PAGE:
# Modelling time varying volatility when GARCH(1,1) coefficients sum to value greater one

First of all I have to admit that I am not a time-series expert so any help is highly appreciated. I have a financial time-series (a fixed income total return index measured on a weekly basis) for which I would like to fit an AR model. However, I would like to take into account the time varying volatility of the series. In particular, the volatility of the series is very low at the beginning of the series, increases sharply at the end of 2008 and shrinks again: The log returns exhibit this even more clearly: I decided upon the order of the AR model by using different information criteria which lead me to an AR(1) model for the log return time-series. After that I tested for ARCH effects using a Lagrange-Multiplier-Test. It turned out that ARCH effects are significant for all tested 12 lags. Considering the high order of the lags I considered a GARCH(1,1) for the conditional volatility. The problem is that the estimated coefficients sum to a value greater than one ($\alpha_1+\beta_1=0.97+0.56=1.53)$ implying that volatility is growing without bounds which is clearly undesirable and also is contradictory to the graph. So my questions are:

1. Which alternative model could I use to model this behavior of the volatility of the series considering that my primarily interest is in the coefficient values for the AR(1)?
2. When modelling the conditional mean of the series the classic approach would be to integrate the series. Is there a similar approach considerable for the volatility?
3. As the series has only 534 observations how likely is this to be the reason for the sum of the mentioned coefficients to be greater than 1?

I would be also very happy about any hint to a particular Stata or R command that seem promising to model the volatility of this time series. However, I think this is primarily an econometrics question. Thanks for your time and effort!

First, you have not told us what this series represents. Subject-matter knowledge is generally useful when trying to model the data.

the volatility of the series is increasing <...> The log returns exhibit this even more clearly

It would be more accurate to say that volatility has been very low in the beginning, high for a while and then quite low again. There is no linear trend in the magnitude of volatility -- see your second figure.

1. Which alternative model could I use to model this behavior of the volatility of the series <...> ?

You may want to reconsider the model for the conditional mean first. Perhaps you could model the apparent trend in the original series and the dip during approx. 2009 by including some other explanatory variables and turning the AR model into an ARX model. Also, you could consider ARCH-in-mean specification, as the volatility seems to have been the highest when the series was going down.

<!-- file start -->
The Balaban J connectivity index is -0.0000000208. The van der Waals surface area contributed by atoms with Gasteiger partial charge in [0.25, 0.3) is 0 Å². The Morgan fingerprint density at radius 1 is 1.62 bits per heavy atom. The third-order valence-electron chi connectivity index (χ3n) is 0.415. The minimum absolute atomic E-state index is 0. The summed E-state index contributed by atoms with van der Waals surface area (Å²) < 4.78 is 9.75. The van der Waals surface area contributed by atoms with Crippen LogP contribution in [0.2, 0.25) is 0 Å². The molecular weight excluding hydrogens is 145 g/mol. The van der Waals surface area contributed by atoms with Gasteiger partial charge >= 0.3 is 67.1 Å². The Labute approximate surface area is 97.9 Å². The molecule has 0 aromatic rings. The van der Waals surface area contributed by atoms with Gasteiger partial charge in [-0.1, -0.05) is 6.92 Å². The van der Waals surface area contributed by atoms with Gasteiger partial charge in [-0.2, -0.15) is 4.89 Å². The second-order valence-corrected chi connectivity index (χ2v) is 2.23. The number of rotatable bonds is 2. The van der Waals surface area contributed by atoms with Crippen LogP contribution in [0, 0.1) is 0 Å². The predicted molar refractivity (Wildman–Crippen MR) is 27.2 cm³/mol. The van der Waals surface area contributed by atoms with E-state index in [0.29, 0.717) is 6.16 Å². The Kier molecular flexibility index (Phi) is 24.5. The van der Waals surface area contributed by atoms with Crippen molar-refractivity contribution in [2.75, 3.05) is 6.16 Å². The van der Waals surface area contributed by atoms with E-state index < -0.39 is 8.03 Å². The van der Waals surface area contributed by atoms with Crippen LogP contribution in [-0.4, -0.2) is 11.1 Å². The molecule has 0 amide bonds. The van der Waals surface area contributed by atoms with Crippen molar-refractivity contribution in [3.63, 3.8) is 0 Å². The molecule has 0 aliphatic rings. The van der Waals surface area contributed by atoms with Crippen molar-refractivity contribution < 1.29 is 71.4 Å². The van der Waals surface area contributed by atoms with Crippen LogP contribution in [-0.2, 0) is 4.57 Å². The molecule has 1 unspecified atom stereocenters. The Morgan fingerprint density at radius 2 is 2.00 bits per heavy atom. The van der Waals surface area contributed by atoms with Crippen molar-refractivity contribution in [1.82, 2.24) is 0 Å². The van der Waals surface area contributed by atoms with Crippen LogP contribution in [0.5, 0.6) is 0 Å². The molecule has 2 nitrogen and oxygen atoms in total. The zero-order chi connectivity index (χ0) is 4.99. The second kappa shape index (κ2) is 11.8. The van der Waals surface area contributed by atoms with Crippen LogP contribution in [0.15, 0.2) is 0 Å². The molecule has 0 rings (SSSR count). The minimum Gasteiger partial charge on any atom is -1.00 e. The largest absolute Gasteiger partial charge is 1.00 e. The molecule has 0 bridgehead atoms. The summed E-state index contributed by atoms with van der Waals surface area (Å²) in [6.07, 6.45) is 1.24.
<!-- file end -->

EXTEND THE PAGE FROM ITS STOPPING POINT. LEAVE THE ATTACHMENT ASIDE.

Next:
Now to answer the question, there is a great variety of GARCH models suited for different features of the data. One survey (not necessarily the best) can be found here: Terasvirta "An introduction to univariate GARCH models" (2009). You could take a look at the stylized facts and the characteristics of the different models and see if there is one that suits you.
You could also have a GARCH model with exogenous variables. E.g. a GARCH model with a time trend could suit a case where conditional variance is increasing linearly (which does not seem to be the case here, though). Or you could have an IGARCH model where the conditional variance is an integrated process. That also answers your second question:

1. When modelling the conditional mean of the series the classic approach would be to integrate the series. Is there a similar approach considerable for the volatility?

Sorry for being a bit vague about the choice of the model, but I think it would be careless to recommend a particular model just by having seen a graph of the data.

I would be also very happy about any hint to a particular Stata or R command that seem promising to model the volatility of this time series.

In R I may recommend using "rugarch" package with main functions ugarchspec (for specifying a GARCH model) and ugarchfit (for estimating the specified model for a given data series). There is a nice vignette to consult.

P.S.

the estimated coefficients sum to a value greater than one <...> implying that volatility is growing without bounds which is clearly undesirable

It is not only undesirable, but it also does not seem to fit the data -- I do not see gradually exploding volatility in the second figure.

• Thank you Richard for your very helpful comments. I edited my post to incorporate your critic corncerning the details on the data and the time series behavior of volatility. I was also doing some research in the meantime and conducted some simulations. It seems to me that the number of observations (534) might even be too low to fit any meaningful GARCH model. – Roberto Liebscher Jun 17 '15 at 14:34
• 534 observations do not sound too bad. Also, why an AR(1) model for fixed income total return index? Is that a standard practice to assume an AR(1) model for such series? – Richard Hardy Jun 17 '15 at 15:29
• Not so sure whether it's standard practice. I tried different ARMA specifications and judged the results using the common information criteria (BIC, AIC, SIC) and they pointed at the AR(1) which is also supported by the partial autocorrelation function. Fitting models of higher order basically results in all coefficients being insignificant. – Roberto Liebscher Jun 18 '15 at 6:02
• I see. I thought maybe ARMA may not be suitable in general, whatever the order ($p,q$) – but such judgement requires subject matter knowledge. – Richard Hardy Jun 20 '15 at 12:48